Of course our favorite set was when Oregon went to a full court man to man press. So we had every Stanford player in our backcourt, along with the whole Oregon team. No one is back by the Stanford basket. Kayla and Jeanette would look at each other and do play number two. Guard Jeanette Pohlen would stand even with Oregon’s free throw line and put her hand out to the Stanford basket and then run. Kayla would throw it from out of bounds in a huge arc to about the half court line. With Jeanette’s Oregon player closer to Kayla, she would be behind Jeanette. Jeanette would catch teh ball at the half court line while running full speed and dribble for an uncontested lay up, as the rest of the Oregon team is back doing their assignment of guarding their man. No one was back to help. Brilliant!
We only had 10 turnovers for the whole game. Usually we have that by half. And guard Jeanette Pohlen had ZERO. Hmm, maybe C and R should reconsider who deserves the PAC-10 coach of the year award.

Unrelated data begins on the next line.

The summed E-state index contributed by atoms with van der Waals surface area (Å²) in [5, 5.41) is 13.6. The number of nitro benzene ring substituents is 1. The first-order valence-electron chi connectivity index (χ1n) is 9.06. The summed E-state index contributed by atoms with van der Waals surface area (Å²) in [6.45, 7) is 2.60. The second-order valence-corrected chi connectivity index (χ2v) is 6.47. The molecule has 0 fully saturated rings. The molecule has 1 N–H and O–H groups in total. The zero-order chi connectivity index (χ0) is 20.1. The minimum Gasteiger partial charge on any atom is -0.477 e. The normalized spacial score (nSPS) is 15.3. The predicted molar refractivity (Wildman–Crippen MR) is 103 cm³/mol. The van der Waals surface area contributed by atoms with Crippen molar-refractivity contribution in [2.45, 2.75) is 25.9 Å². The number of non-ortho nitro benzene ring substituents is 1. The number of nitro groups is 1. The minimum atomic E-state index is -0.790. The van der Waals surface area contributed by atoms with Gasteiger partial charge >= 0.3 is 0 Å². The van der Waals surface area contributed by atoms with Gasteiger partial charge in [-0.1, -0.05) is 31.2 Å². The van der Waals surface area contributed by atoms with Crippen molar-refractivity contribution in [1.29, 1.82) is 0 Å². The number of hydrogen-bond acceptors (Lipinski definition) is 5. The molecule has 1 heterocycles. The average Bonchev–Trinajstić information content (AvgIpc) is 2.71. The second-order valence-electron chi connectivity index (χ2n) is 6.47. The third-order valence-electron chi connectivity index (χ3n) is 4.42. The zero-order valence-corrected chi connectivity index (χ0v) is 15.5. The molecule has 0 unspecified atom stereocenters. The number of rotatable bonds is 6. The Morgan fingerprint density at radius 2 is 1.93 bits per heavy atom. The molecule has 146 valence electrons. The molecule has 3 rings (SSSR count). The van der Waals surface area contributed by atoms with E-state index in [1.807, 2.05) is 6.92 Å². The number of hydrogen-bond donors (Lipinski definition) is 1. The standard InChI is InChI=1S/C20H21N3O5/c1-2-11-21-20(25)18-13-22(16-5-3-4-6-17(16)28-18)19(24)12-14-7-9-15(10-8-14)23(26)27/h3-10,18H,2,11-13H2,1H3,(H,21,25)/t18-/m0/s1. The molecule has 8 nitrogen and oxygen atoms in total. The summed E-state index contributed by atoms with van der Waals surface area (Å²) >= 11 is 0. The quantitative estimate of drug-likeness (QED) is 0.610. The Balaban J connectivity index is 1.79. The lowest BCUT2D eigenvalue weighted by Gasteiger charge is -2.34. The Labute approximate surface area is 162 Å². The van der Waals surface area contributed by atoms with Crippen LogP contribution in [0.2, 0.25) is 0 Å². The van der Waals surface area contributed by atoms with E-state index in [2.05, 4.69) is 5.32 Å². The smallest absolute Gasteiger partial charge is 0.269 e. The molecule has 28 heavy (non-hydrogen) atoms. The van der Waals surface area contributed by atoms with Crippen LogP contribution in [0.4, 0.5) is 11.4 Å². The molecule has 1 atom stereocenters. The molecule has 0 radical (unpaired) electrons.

No she dit-int!
Say it like this, put your left hand on your hip, hold your right index finger in the air and wag it back and forth to the syllables: “No-she-dit-int!”
Yes she did. Kayla Pedersen, the player C and R say is the smartest on a Stanford team that has a combined SAT score of 20 billion, was inbounding the ball under our basket with the five second count winding down and finding no Stanford player open because Oregon was pressuring the pass with their back to the basket, threw the ball at an Oregon player’s backside, stepped inbounds, picked up the ball under the basket and got an easy lay up before anyone knew what was happening. So much so, that C turned to R and said, “Did she just inbound the ball off a Duck’s butt?” Later in the evening during a break in action, the scoreboard operator put together game highlights and included that play! You get away with a play like that once a game, heck, maybe once a season!
All five starters were in double figures that added up to 94 points. Jayne Appel had 26, Nneka Ogwumike had 17, although it seemed like more as she was all over the court when she was in, Kayla had 14 and Ros Gold-Onwude had 11. The biggest surprise was Jeanette Pohlen’s career high 26 points. She is not known for her scoring. We would go on to win 104-60. Joslyn Tinkle was the one to put us over at 100 and we proudly shook out tinkle bells.
A word about Jayne.